Complex and Challenging | Paul Reviews EXTREMELY WICKED, SHOCKINGLY EVIL, AND VILE

April 26, 2019

 

Extremely Wicked, Shockingly Evil, and Vile (Joe Berlinger, 2019)

 

See the video review here.

 

Joe Berlinger made his name as the director of a number of utterly superb crime-themed and award-winning documentaries, including Brother’s Keeper in 1992 and Paradise Lost: The Child Murders at Robin Hood Hills in 1996. Berlinger’s sojourns into the world of fictional filmmaking have, however, been less impressive: his fictional debut Blair Witch 2: Book of Shadows was dire and was overshadowed by the pseudo-documentary short, ‘The Burkittsville 7’, that Berlinger directed to promote the film. Most recently, Berlinger has focused on the crimes of serial killer Ted Bundy, making the documentary series Conversations with a Killer: The Ted Bundy Tapes for Netflix and accompanying this with a fictional feature film about Bundy, Extremely Wicked, Shockingly Evil, and Vile, which in an inspired piece of stunt casting stars Zac Efron as one of the most heinous of American murderers. Both of these have been released in the year that marks the 30th anniversary of Bundy’s execution for his crimes.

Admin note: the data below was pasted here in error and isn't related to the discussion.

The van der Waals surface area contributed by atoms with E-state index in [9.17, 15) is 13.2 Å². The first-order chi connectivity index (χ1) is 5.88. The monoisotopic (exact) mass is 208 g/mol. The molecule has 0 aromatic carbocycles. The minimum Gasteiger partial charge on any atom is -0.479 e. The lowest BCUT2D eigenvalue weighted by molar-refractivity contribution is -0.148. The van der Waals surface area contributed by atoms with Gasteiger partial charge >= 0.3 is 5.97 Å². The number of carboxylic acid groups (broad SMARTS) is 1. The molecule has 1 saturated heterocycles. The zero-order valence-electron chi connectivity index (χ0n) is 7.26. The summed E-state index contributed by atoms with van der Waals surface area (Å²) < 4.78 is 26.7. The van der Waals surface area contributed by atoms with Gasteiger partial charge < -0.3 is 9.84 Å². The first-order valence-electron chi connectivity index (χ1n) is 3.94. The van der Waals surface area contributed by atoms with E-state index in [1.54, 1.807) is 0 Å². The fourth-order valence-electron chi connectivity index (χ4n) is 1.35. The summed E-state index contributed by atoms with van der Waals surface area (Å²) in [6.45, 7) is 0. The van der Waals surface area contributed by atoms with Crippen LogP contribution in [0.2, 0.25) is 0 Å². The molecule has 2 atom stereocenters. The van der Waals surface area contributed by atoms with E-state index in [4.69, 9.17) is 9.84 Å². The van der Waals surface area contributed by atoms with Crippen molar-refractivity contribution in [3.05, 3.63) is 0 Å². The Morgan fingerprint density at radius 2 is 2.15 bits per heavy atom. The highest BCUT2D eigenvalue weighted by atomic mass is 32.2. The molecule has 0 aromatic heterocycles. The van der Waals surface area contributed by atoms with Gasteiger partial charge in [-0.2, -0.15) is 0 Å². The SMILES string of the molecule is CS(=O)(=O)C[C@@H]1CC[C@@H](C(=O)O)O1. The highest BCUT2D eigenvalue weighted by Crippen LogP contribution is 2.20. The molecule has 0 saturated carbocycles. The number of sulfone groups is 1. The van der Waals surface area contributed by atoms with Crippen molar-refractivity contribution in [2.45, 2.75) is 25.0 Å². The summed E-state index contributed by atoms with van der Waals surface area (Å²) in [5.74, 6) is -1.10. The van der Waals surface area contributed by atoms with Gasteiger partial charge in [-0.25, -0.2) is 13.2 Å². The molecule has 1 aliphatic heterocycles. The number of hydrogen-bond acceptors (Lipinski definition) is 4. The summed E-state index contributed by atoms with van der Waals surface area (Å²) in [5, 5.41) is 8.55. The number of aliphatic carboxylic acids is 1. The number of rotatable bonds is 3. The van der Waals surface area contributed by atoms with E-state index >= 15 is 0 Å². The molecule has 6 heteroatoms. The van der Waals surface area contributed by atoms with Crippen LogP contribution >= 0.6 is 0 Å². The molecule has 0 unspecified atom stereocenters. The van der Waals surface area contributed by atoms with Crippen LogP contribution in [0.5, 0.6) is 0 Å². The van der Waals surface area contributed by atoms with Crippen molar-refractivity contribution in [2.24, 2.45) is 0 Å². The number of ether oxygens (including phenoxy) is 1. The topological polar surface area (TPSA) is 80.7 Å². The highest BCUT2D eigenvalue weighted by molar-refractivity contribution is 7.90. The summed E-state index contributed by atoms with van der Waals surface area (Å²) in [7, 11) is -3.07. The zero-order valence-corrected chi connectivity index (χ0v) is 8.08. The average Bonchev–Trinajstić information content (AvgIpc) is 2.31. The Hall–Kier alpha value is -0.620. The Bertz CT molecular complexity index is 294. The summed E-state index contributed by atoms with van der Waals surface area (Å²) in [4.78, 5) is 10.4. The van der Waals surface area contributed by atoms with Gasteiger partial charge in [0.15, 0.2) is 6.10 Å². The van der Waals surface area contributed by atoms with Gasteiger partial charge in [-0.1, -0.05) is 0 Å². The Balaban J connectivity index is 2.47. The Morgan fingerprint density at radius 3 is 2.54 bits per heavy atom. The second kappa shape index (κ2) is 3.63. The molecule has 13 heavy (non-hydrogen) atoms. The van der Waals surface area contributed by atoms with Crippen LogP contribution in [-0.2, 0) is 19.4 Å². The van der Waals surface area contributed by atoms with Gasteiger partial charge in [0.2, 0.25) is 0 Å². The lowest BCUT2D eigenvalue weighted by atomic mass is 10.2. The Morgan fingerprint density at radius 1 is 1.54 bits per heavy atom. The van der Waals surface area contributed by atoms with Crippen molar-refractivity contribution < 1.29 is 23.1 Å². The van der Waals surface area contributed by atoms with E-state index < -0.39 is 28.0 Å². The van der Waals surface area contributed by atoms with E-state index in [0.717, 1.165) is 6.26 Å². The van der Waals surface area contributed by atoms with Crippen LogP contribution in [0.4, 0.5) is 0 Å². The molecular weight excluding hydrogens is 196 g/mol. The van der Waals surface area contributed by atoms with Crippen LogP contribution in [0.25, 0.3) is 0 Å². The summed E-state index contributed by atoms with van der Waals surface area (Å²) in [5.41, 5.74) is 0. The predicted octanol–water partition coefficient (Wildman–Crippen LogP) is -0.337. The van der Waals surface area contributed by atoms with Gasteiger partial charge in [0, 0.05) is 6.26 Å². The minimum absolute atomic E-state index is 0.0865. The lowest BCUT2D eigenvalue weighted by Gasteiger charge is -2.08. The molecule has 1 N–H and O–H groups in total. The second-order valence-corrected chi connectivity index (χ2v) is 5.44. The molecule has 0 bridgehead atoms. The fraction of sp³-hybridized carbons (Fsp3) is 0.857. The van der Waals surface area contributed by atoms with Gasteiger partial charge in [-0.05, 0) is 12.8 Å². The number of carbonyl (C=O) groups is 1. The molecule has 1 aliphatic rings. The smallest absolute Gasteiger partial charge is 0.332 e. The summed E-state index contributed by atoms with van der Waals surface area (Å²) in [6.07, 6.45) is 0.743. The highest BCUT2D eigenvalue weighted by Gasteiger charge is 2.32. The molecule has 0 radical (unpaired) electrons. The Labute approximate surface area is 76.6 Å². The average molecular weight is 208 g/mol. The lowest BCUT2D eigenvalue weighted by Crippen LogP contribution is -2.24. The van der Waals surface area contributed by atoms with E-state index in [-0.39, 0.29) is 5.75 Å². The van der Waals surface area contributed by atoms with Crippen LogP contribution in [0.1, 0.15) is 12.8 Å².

Plenty of films and television shows have been based on the Bundy case, including the 1986 television movie The Deliberate Stranger, which starred Mark Harmon as Bundy and was made three years before Bundy was executed. Matthew Bright’s much later film about Bundy, titled simply Ted Bundy and released in 2002, starred Michael Reilly Burke as the killer in a performance that seemed clearly influenced by Christian Bale’s role as Patrick Bateman in Mary Harron’s then-recent film adaptation of Bret Easton Ellis’ novel American Psycho. Berlinger has said that he was making the documentary series, Conversations with a Killer, when he was approached with the script for Extremely Wicked, Shockingly Evil, and Vile. What drew Berlinger to the material was the fact that Extremely Wicked differs from the previous TV movies and films by focusing on Bundy through the lens of his relationship with his lover Liz Kloepfer, on whose 1981 memoir The Phantom Prince: My Life with Ted Bundy the script for Extremely Wicked was loosely based.

 

In doing so, Extremely Wicked deviates from the bulk of serial killer films, including the previous pictures about Bundy, which depict their murderous protagonists as social outcasts. By approaching the story of Bundy in this way, Berlinger’s film shows us the limitations of that stereotype. Bundy was cut from a different cloth, and arguably the reason for the ongoing fascination with him in American culture is the fact that he doesn’t conform easily to the perception that such crimes are committed by misfit loners. Perhaps this explains why some critics in the US have suggested Berlinger’s picture romanticises or ‘humanises’ Bundy, especially through the casting of Efron in the lead role – because the unsettling truth is that Bundy, like all similar criminals, was human. Extremely Wicked takes a complex and challenging approach to the Bundy story, the casting of Efron as Bundy seemingly intended to draw controversy, and Berlinger’s approach to the material is characteristically meticulous.

 

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